Liverpool, Manchester United, and Arsenal have dominated British soccer for the last 40 years. Each team wears red uniforms. Coincidence?
Perhaps not, says soccer fan—and Durham University evolutionary biologist—Russell Hill. He and his colleague Robert Barton studied four combat events at the 2004 Athens Olympics in which contestants were randomly assigned red or blue uniforms. In the competitions (boxing, tae kwon do, Greco-Roman wrestling, and freestyle wrestling), red beat blue on average 60 percent of the time in close contests—much more than predicted by chance alone. The color also proved victorious for team sports. Five clubs at the Euro 2004 soccer tournament scored an average of one goal higher when they wore red versus other hues.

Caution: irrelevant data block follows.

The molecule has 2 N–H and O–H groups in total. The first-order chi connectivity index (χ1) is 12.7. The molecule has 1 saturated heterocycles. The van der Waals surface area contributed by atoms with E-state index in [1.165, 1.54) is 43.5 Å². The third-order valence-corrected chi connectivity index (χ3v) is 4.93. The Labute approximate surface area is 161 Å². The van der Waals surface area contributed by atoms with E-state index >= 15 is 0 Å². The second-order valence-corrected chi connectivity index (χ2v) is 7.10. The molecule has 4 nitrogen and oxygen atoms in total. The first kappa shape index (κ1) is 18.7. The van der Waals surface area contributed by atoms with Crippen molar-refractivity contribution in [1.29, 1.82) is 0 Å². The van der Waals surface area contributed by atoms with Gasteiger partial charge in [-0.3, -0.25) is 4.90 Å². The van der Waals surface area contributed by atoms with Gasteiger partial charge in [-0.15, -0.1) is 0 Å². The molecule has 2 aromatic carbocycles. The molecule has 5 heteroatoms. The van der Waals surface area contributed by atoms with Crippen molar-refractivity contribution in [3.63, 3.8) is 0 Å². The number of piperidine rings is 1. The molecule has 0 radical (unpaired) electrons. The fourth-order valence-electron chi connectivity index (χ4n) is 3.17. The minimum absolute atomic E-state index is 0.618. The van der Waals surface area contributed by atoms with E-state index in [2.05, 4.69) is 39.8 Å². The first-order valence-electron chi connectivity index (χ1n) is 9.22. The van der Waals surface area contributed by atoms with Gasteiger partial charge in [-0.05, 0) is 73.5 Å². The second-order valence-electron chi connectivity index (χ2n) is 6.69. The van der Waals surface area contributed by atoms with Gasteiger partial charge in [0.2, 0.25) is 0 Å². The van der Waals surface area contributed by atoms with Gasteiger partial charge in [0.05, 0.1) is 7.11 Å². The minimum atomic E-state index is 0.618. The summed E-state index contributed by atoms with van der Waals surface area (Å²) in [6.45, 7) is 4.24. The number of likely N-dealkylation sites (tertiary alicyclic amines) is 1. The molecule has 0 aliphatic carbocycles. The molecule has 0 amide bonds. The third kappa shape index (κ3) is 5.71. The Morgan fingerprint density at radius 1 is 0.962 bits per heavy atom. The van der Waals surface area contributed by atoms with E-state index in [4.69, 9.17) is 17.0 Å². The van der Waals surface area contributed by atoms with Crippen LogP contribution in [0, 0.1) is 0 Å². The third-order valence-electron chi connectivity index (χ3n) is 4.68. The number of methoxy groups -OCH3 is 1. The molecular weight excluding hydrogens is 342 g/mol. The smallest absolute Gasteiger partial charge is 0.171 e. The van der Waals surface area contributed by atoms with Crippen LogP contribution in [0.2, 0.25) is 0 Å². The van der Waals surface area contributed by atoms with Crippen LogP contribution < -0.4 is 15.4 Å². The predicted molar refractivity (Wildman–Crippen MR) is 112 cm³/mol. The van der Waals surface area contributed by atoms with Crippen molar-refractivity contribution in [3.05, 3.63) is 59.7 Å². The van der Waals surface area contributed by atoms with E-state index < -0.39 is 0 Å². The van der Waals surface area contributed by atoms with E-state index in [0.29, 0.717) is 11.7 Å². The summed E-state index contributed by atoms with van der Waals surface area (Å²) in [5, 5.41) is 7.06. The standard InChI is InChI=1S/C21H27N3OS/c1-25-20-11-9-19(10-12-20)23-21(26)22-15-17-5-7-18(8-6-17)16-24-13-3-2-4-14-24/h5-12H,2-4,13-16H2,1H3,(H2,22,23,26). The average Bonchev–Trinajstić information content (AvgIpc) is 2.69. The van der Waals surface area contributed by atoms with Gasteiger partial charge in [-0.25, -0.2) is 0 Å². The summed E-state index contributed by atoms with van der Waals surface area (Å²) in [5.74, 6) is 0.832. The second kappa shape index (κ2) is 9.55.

The results apply only to male athletes. “Wearing red may cause elevated testosterone in the wearers, suppression in their opponents, or possibly both,” Hill speculates. His and Barton’s work builds on earlier studies that show crimson plays a role in animal behavior. Attaching a red band to the leg of a male zebra finch, for instance, boosts his dominance. And male mandrill monkeys develop red facial streaks when they rise to power and lose them when their reign ends.
Hill and Barton don’t know if wearing red affects female athletes. That will be a subject for future research. Meanwhile, they point out that red doesn’t necessarily lead to gold. “Skill and ability,” says Hill, “are still the primary determinants of a sporting outcome.”